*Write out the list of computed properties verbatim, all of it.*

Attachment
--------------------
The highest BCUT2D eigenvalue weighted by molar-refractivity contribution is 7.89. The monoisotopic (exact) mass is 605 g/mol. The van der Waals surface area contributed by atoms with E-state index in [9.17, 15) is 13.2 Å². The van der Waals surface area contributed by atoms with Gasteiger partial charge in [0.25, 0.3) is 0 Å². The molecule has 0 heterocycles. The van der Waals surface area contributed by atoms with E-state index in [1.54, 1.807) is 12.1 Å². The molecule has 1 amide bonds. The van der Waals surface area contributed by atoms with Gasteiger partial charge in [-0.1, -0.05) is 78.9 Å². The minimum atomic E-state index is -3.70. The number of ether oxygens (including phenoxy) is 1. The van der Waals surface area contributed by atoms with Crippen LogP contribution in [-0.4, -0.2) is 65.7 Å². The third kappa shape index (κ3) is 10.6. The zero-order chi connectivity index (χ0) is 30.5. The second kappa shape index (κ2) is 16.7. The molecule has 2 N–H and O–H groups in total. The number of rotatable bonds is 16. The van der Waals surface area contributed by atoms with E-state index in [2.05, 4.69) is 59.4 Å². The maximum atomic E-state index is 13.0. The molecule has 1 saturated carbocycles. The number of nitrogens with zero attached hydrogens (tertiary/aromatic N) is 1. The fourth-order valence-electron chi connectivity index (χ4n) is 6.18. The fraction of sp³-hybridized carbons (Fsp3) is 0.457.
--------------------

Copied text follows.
The highest BCUT2D eigenvalue weighted by molar-refractivity contribution is 7.89. The monoisotopic (exact) mass is 605 g/mol. The van der Waals surface area contributed by atoms with E-state index in [9.17, 15) is 13.2 Å². The van der Waals surface area contributed by atoms with Gasteiger partial charge in [0.25, 0.3) is 0 Å². The molecule has 0 heterocycles. The van der Waals surface area contributed by atoms with E-state index in [1.54, 1.807) is 12.1 Å². The molecule has 1 amide bonds. The van der Waals surface area contributed by atoms with Gasteiger partial charge in [-0.1, -0.05) is 78.9 Å². The minimum atomic E-state index is -3.70. The number of ether oxygens (including phenoxy) is 1. The van der Waals surface area contributed by atoms with Crippen LogP contribution in [-0.4, -0.2) is 65.7 Å². The third kappa shape index (κ3) is 10.6. The zero-order chi connectivity index (χ0) is 30.5. The second kappa shape index (κ2) is 16.7. The molecule has 2 N–H and O–H groups in total. The number of rotatable bonds is 16. The van der Waals surface area contributed by atoms with E-state index in [2.05, 4.69) is 59.4 Å². The maximum atomic E-state index is 13.0. The molecule has 1 saturated carbocycles. The number of nitrogens with zero attached hydrogens (tertiary/aromatic N) is 1. The fourth-order valence-electron chi connectivity index (χ4n) is 6.18. The fraction of sp³-hybridized carbons (Fsp3) is 0.457.